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Chapter III.—An Argument of Hermogenes. The Answer:  While God is a Title Eternally Applicable to the Divine Being, Lord and Father are Only Relative Appellations, Not Eternally Applicable. An Inconsistency in the Argument of Hermogenes Pointed Out.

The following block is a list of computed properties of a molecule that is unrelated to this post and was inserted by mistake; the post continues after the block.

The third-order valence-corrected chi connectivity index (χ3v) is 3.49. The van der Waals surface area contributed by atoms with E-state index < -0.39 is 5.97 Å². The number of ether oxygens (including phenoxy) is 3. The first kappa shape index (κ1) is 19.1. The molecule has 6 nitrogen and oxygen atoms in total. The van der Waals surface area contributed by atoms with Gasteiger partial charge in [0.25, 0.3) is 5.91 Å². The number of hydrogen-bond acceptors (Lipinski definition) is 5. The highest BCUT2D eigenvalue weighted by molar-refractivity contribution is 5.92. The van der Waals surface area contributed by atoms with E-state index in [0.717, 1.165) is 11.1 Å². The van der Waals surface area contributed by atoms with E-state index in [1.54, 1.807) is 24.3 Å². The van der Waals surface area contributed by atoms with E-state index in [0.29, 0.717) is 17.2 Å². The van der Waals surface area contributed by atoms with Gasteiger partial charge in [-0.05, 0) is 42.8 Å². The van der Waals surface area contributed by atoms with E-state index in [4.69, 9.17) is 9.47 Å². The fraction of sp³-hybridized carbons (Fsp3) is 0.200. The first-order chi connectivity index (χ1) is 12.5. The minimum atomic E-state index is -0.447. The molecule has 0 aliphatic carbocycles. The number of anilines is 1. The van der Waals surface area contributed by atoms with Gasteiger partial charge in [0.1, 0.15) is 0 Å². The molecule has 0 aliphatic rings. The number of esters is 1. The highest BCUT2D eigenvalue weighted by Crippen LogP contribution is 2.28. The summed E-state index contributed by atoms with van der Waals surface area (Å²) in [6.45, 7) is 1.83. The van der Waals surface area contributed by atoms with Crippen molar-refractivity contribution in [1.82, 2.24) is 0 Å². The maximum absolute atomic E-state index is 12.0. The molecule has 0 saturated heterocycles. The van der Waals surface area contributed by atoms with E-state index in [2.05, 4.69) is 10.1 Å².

He adds also another point: that as God was always God, there was never a time when God was not also Lord.  But61516151    Porro. it was in no way possible for Him to be regarded as always Lord, in the same manner as He had been always God, if there had not been always, in the previous eternity,61526152    Retro. a something of which He could be regarded as evermore the Lord. So he concludes61536153    Itaque. that God always had Matter co-existent with Himself as the Lord thereof. Now, this tissue61546154    Conjecturam. of his I shall at once hasten to pull abroad.  I have been willing to set it out in form to this length, for the information of those who are unacquainted with the subject, that they may know that his other arguments likewise need only be61556155    Tam…quam. understood to be refuted. We affirm, then, that the name of God always existed with Himself and in Himself—but not eternally so the Lord.  Because the condition of the one is not the same as that of the other. God is the designation of the substance itself, that is, of the Divinity; but Lord is (the name) not of substance, but of power. I maintain that the substance existed always with its own name, which is God; the title Lord was afterwards added, as the indication indeed61566156    Scilicet. of something accruing. For from the moment when those things began to exist, over which the power of a Lord was to act, God, by the accession of that power, both became Lord and received the name thereof. Because God is in like manner a Father, and He is also a Judge; but He has not always been Father and Judge, merely on the ground of His having always been God.  For He could not have been the Father previous to the Son, nor a Judge previous to sin. There was, however, a time when neither sin existed with Him, nor the Son; the former of which was to constitute the Lord a Judge, and the latter a Father. In this way He was not Lord previous to those things of which He was to be the Lord.  But He was only to become Lord at some future time: just as He became the Father by the Son, and a Judge by sin, so also did He become Lord by means of those things which He had made, in order that they might serve Him.  Do I seem to you to be weaving arguments,61576157    Argumentari: in the sense of argutari. Hermogenes? How neatly does Scripture lend us its aid,61586158    Naviter nobis patrocinatur. when it applies the two titles to Him with a distinction, and reveals them each at its proper time! For (the title) God, indeed, which 479always belonged to Him, it names at the very first: “In the beginning God created the heaven and the earth;”61596159    Gen. i. 1. and as long as He continued making, one after the other, those things of which He was to be the Lord, it merely mentions God.  “And God said,” “and God made,” “and God saw;”61606160    Gen. i. 3, etc. but nowhere do we yet find the Lord. But when He completed the whole creation, and especially man himself, who was destined to understand His sovereignty in a way of special propriety, He then is designated61616161    Cognominatur: as if by way of surname, Deus Dominus. Lord. Then also the Scripture added the name Lord: “And the Lord God, Deus Dominus, took the man, whom He had formed;”61626162    Gen. ii. 15. “And the Lord God commanded Adam.”61636163    Gen. ii. 16. Thenceforth He, who was previously God only, is the Lord, from the time of His having something of which He might be the Lord.  For to Himself He was always God, but to all things was He only then God, when He became also Lord. Therefore, in as far as (Hermogenes) shall suppose that Matter was eternal, on the ground that the Lord was eternal, in so far will it be evident that nothing existed, because it is plain that the Lord as such did not always exist. Now I mean also, on my own part,61646164    Et ego. to add a remark for the sake of ignorant persons, of whom Hermogenes is an extreme instance,61656165    Extrema linea. Rhenanus sees in this phrase a slur against Hermogenes, who was an artist.  Tertullian, I suppose, meant that Hermogenes was extremely ignorant. and actually to retort against him his own arguments.61666166    Experimenta. For when he denies that Matter was born or made, I find that, even on these terms, the title Lord is unsuitable to God in respect of Matter, because it must have been free,61676167    Libera: and so not a possible subject for the Lordship of God. when by not having a beginning it had not an author. The fact of its past existence it owed to no one, so that it could be a subject to no one.  Therefore ever since God exercised His power over it, by creating (all things) out of Matter, although it had all along experienced God as its Lord, yet Matter does, after all, demonstrate that God did not exist in the relation of Lord to it,61686168    Matter having, by the hypothesis, been independent of God, and so incapable of giving Him any title to Lordship. although all the while He was really so.61696169    Fuit hoc utique. In Hermogenes’ own opinion, which is thus shown to have been contradictory to itself, and so absurd.

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